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Inseparable couple married for 65 years die minutes apart

16 November 2014
Harry and Mavis Stevenson met at a social club when they were 16
The couple refused to be without each other after years apart during WWII
Mrs Stevenson was moved into a care home after her health deteriorated
Her husband chose to move with her so that they wouldn't be separated
Mr Stevenson died moments after he was told of his wife's death

He was a dashing D-Day veteran and she a blushing bride in white when they vowed to love each other in sickness and in health.
For 65 years Harry and Mavis Stevenson stayed true to that promise, and when she died just 48 hours after her 89th birthday, he could not bear to be without her.
Yesterday their nephew Stephen Cresswell told how 88-year-old Mr Stevenson died within minutes of his beloved wife after they spent their last night holding hands while they slept in a care home.

He said: ‘The staff told Harry very gently that she had passed away and said he shed two or three tears. Then they tended to Mavis and the next time they looked over at Harry, he was gone.

‘It was less than ten minutes later. He was lying next to her in a separate bed at the time. They shared a room in the home and the staff had pushed the beds together the night before.

‘They told me he was holding her hand all that final night.’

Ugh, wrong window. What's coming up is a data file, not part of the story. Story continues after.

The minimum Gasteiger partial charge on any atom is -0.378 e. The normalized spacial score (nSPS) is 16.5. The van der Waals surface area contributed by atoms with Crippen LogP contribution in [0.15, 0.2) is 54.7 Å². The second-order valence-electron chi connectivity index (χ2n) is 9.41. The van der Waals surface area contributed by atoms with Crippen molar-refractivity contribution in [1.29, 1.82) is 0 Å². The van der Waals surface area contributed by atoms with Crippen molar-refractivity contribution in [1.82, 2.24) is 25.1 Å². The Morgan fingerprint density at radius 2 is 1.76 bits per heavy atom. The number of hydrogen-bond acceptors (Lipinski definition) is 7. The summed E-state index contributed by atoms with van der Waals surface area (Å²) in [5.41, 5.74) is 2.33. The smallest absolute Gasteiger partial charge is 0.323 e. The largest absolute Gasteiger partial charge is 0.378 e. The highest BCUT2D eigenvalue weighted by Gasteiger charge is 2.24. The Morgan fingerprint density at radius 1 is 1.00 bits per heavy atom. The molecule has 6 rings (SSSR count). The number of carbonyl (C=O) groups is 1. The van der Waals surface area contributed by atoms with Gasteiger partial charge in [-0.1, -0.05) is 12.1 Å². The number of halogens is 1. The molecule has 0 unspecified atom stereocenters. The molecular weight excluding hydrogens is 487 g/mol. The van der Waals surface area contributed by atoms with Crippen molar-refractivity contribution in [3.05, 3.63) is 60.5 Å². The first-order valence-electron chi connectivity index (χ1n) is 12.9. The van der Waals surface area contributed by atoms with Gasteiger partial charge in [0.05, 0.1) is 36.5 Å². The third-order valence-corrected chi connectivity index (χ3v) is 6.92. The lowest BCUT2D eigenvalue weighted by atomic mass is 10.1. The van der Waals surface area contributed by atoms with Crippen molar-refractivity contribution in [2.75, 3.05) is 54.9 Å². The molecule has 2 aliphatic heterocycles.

He added: ‘Although it is incredibly sad it is also incredibly wonderful that right until the very end they were together and neither of them had to be alone. Their love lasted and they were devoted to each other. I can imagine them being together now, after their death, side by side.’

The couple from Derby refused to be separated throughout their life. When Mrs Stevenson’s health deteriorated, her husband insisted on moving into the care home as well so he could be with her.

Mr Cresswell, 53, said that Mr Stevenson was in better health than his wife and relatives were not expecting his death on November 3.

The couple met at a social club aged 16 and began courting before Harry signed up to fight in the Second World War on his 17th birthday in 1943. He became a Royal Marine Commando and took part in the D-Day Normandy landings.

Later he was transferred to the Far East to fight the Japanese. But wherever he was he wrote to his sweetheart – even after he was shot in the hand.

In one letter he said: ‘I am glad to know that you are still in love with me. I know you are, Mavis, and you should know that I am very much in love with you.’ Other letters found by Mr Creswell show that Mr Stevenson sometimes wrote to her twice a day – in the morning and in the afternoon.

Mr Cresswell believes the couple’s bond was so strong because they were separated during the war and did not want to ever be parted again.

They married in 1949 and Mr Stevenson found a job as a joiner. He carried on working even after his hand was amputated as a result of lasting damage from his war injuries.

After retiring, he volunteered as a cricket groundsman and umpire and continued to run half-marathons well into his 60s.

Although the couple never had any children, they lavished love on their extended family and were renowned for their Boxing Day lunches.

Mr Cresswell said: ‘They wanted to be together. There was no way of separating them. They were as close as any couple I have known. They never had a serious argument and were soulmates.’

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